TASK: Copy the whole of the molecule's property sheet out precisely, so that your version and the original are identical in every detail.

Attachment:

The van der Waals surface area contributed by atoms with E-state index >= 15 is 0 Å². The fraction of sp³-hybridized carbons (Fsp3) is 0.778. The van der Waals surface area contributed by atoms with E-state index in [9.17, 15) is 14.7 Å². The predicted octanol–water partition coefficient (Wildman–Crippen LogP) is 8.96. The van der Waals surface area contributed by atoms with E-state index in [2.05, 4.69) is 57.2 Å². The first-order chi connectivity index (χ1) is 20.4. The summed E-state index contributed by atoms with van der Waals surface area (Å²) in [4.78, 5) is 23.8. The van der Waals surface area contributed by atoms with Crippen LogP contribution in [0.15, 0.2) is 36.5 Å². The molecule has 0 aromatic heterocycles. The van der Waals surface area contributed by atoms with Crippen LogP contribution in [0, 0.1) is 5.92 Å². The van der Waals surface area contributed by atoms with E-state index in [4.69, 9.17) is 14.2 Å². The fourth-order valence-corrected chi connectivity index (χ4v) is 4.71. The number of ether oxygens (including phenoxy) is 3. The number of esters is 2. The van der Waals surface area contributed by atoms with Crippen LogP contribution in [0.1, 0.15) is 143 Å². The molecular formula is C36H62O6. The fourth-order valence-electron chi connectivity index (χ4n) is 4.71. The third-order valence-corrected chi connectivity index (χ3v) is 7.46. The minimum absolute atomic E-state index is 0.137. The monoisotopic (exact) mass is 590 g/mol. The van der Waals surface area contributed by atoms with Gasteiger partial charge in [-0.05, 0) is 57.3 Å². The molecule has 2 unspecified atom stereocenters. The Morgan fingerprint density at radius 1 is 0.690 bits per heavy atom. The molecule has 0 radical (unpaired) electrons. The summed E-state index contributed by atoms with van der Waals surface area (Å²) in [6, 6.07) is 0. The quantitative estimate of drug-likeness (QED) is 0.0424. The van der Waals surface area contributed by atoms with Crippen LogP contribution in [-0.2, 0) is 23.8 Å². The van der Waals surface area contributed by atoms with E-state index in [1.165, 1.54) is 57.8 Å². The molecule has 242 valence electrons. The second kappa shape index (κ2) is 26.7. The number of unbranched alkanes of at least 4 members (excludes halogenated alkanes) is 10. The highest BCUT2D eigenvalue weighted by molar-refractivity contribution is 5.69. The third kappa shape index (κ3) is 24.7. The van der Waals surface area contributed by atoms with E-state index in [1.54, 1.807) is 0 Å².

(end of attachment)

The van der Waals surface area contributed by atoms with E-state index >= 15 is 0 Å². The fraction of sp³-hybridized carbons (Fsp3) is 0.778. The van der Waals surface area contributed by atoms with E-state index in [9.17, 15) is 14.7 Å². The predicted octanol–water partition coefficient (Wildman–Crippen LogP) is 8.96. The van der Waals surface area contributed by atoms with E-state index in [2.05, 4.69) is 57.2 Å². The first-order chi connectivity index (χ1) is 20.4. The summed E-state index contributed by atoms with van der Waals surface area (Å²) in [4.78, 5) is 23.8. The van der Waals surface area contributed by atoms with Crippen LogP contribution in [0.15, 0.2) is 36.5 Å². The molecule has 0 aromatic heterocycles. The van der Waals surface area contributed by atoms with Crippen LogP contribution in [0, 0.1) is 5.92 Å². The van der Waals surface area contributed by atoms with E-state index in [4.69, 9.17) is 14.2 Å². The fourth-order valence-corrected chi connectivity index (χ4v) is 4.71. The number of ether oxygens (including phenoxy) is 3. The number of esters is 2. The van der Waals surface area contributed by atoms with Crippen LogP contribution in [0.1, 0.15) is 143 Å². The molecular formula is C36H62O6. The fourth-order valence-electron chi connectivity index (χ4n) is 4.71. The third-order valence-corrected chi connectivity index (χ3v) is 7.46. The minimum absolute atomic E-state index is 0.137. The monoisotopic (exact) mass is 590 g/mol. The van der Waals surface area contributed by atoms with Gasteiger partial charge in [-0.05, 0) is 57.3 Å². The molecule has 2 unspecified atom stereocenters. The Morgan fingerprint density at radius 1 is 0.690 bits per heavy atom. The molecule has 0 radical (unpaired) electrons. The summed E-state index contributed by atoms with van der Waals surface area (Å²) in [6, 6.07) is 0. The quantitative estimate of drug-likeness (QED) is 0.0424. The van der Waals surface area contributed by atoms with Crippen LogP contribution in [-0.2, 0) is 23.8 Å². The van der Waals surface area contributed by atoms with E-state index in [1.165, 1.54) is 57.8 Å². The molecule has 242 valence electrons. The second kappa shape index (κ2) is 26.7. The number of unbranched alkanes of at least 4 members (excludes halogenated alkanes) is 10. The highest BCUT2D eigenvalue weighted by molar-refractivity contribution is 5.69. The third kappa shape index (κ3) is 24.7. The van der Waals surface area contributed by atoms with E-state index in [1.54, 1.807) is 0 Å².